Ever since The Orb’s first album The Orb’s Adventures Beyond The Ultraworld you could almost feel that somewhere down the line this collaboration would take place. The Orb have always added dub themes to their music to add to the blissful wholeness of the dance experience and to get the people on the floor swaying in a technicolour other world of their own. On this album you get The Orb at their dubby best with one of the masters of the scene.“Ball of Fire” literally kicks in the album with a big heavy bang where the bass and drums hang low under a grinding rhythm. Lee Perry’s vocals are suitably laid back over the pounding happening underneath him; then suddenly some blissed out Orb synth takes you somewhere else. “H.O.O” has a more house feel to it with a spacious sound that clicks along under some ‘visitor’ style lyrics from Perry. “Man in the Moon” is back too the deep bass sound which The Orb do so well. Alien synth patterns tweet over thundering drum rhtyms and the vocals start to get very spacey as the echo hits the cosmos. This is followed by another bass heavy monolith, “Soulman,” and after a drifting opening with some excellent Perry vocals the track begins to take off like a dub version of Sun Ra visiting Venus. Here again the use of echo becomes paramount to give the piece quite an ethereal feel. “Golden Clouds” nods its head towards The Orb’s “Little Fluffy Clouds” by using its riff and builds into a psychedelic drifting wonderland of dancing sunsets and multi-coloured otherness. “Hold Me Upsetter” has a James Brown-style funk riff that slides along underneath some laid back bass and keeps a solid groove bubbling under Perry’s vocals. “Go Down Evil” features a grinding synth arpeggio before the big beat smacks in to take the track into more of a trance territory than has been previously heard so far, and this track has more of an early 90s early morning feel. “Thirsty” is another funky track picking up more of a 70s vibe but still adding enough of the dub to remove it from the norm and into its own sonic space. Perry delivers a fantastic dubwise vocal over the heavy spacious bass and drums of “Police and Thieves” while The Orb’s keyboards trickle and wobble over the top of this monster; the last two minutes of this are sublime. “Ashes” has what sounds like plucked instruments over an electronic beat for a track that feels like a short interlude before the final number. “Congo” starts as a heavenly synth drift before African-style rhythms begin to take over and push the track forward in a pounding of drums that carries its up river momentum until the end.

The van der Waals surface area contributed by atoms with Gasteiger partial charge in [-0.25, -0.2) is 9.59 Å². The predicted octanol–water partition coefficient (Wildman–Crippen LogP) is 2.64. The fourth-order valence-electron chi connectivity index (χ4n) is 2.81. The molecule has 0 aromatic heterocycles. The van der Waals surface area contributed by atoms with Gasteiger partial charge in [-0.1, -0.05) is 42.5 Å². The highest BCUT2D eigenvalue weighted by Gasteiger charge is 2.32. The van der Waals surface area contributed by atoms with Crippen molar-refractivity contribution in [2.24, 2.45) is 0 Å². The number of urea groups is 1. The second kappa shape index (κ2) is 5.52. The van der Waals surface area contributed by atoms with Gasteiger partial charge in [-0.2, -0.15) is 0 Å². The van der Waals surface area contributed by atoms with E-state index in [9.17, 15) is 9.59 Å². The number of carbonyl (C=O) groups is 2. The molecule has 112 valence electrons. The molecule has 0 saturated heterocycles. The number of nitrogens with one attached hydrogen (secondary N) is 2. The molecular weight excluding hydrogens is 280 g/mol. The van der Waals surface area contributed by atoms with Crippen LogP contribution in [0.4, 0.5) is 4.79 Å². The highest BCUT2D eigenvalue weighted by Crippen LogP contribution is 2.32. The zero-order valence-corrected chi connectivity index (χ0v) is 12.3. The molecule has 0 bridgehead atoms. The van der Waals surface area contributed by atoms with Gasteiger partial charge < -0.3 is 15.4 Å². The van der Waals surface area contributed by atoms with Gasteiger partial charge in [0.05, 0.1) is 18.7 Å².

This album gets released on a double vinyl set and would be fantastic to hear all warm and analogue sounding. Here, yet again, The Orb push the boundaries of what they do and create their own universe within the grooves of the album. Perry’s performances are marvellous and the album takes you into the deep thud of the beyond.